Venue: Ministry of Transport, Level 6, SAS Tower, 89 The Terrace, Wellington
Welcome to blog of Transport Economics Knowledge Hub – more to come
- Introduction to the special issue by Arthur Grimes & Gail Pacheco
- Intergenerational developments in household saving behaviour by Mark Vink
- Retirement income policy and national savings by David Law
- Pension payments and receipts by New Zealand birth cohorts, 1916–1986 by Andrew Coleman
- KiwiSaver risk indicators by Henk Berkman, Randall Clement & Annie Zhang
- Hot property in New Zealand: Empirical evidence of housing bubbles in the metropolitan centres by Ryan Greenaway-McGrevy & Peter C.B. Phillips
A list of seminars at each institution can be found on the pages below.
- AUT University Business
- Unitec New Zealand
- University of Auckland Economics
- Massey University, Albany
- University of Canterbury Economics & Finance (including videos)
- University of Otago Economics (including podcasts)
- Massey University, Manawatu, Economics & Finance
- Institute of Policy Studies (IPS)
- Institute of Public Administration New Zealand (IPANZ)
- Law & Economic Association of New Zealand (LEANZ)
- RBNZ seminars and workshops
- Treasury Guest Lectures
- University of Victoria Economics & Finance
- University of Waikato Management School
The Seamus Hogan Research Prize is a newly-established award to honour the memory of Seamus Hogan (1962-2015). Seamus was President of the New Zealand Association of Economists when he died, after having served several terms on the Association’s Council. Seamus had recently joined the staff of Victoria University of Wellington, and had taught for many years at the University of Canterbury in his native Christchurch. He was highly regarded by his colleagues and students for his teaching, research, and support for the profession and the goals of the Association. It is because of the time and care he took with his many students that the focus of this prize is student research. His obituary can be found in Asymmetric Information, issue 53, August 2015.
The Seamus Hogan Research Prize is awarded for the best public policy paper written by a student and presented at the annual conference. It is for the amount of $1,000.
CONDITIONS OF ENTRY
The prize is for the best paper on a public policy topic written by a student, and it is awarded at the conference. The award is for the written paper, which will be judged according to its clarity of presentation and communication, its critical application of economics to a topic in public policy, and the appropriate selection of empirical and theoretical tools for addressing the policy question at hand.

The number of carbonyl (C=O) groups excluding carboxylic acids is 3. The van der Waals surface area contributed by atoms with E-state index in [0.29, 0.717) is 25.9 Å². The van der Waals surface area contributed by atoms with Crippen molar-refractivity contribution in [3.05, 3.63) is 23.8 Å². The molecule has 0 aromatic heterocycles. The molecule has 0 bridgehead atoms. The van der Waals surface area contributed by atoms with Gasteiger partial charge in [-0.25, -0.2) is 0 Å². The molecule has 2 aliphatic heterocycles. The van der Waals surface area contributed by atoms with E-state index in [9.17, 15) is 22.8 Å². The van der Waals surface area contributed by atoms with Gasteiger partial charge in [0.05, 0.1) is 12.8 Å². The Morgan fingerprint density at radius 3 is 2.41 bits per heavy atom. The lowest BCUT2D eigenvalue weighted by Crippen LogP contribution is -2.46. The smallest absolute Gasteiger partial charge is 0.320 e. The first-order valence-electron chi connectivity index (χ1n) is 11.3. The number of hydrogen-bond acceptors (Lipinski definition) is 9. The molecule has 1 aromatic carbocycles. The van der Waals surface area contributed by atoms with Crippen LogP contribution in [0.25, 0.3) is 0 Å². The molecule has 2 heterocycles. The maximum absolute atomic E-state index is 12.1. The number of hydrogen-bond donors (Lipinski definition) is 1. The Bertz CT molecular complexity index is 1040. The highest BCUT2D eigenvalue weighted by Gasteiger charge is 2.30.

Entry to the Seamus Hogan Research Prize is open to persons who at the time of the conference are either enrolled in tertiary study in New Zealand or have completed a tertiary degree in New Zealand in the preceding 12 months. There is no residence requirement.
Entrants must be able to attend and present their paper at the NZAE Conference. The presentation may be either an Oral Presentation or Poster Presentation.
Entrants must comply with Conference Registration deadlines as detailed on the conference website.
Co-authored papers are allowed, and the other authors need not meet the eligibility criteria for the award. However, the entrant should have made a substantial contribution to the research.
Authors must comply with all deadlines for submission of Abstracts and Full Papers as detailed on the conference website. Full Papers for the Seamus Hogan Prize may be due before the Conference, to allow sufficient time for judging.
When registering for the conference, please be sure to indicate that you wish to enter the Seamus Hogan Prize.
- The distributional impact of population ageing in New Zealand by Omar A. Aziz, Christopher Ball, John Creedy & Jesse Eedrah
- The elasticity of taxable income, welfare changes and optimal tax rates by John Creedy
- Productivity spillovers from foreign direct investment in New Zealand by Tinh Doan, David Maré & Kris Iyer
- Public–private partnerships for transport infrastructure: Some efficiency risks by Matthew Ryan & Flávio Menezes
- Safety in the New Zealand sex industry by Laura Meriluoto, Rachel Webb, Annick Masselot, Sussie Morrish & Gillian Abel
- Citation for Arthur Robson to mark his Distinguished Fellow Award by the New Zealand Association of Economists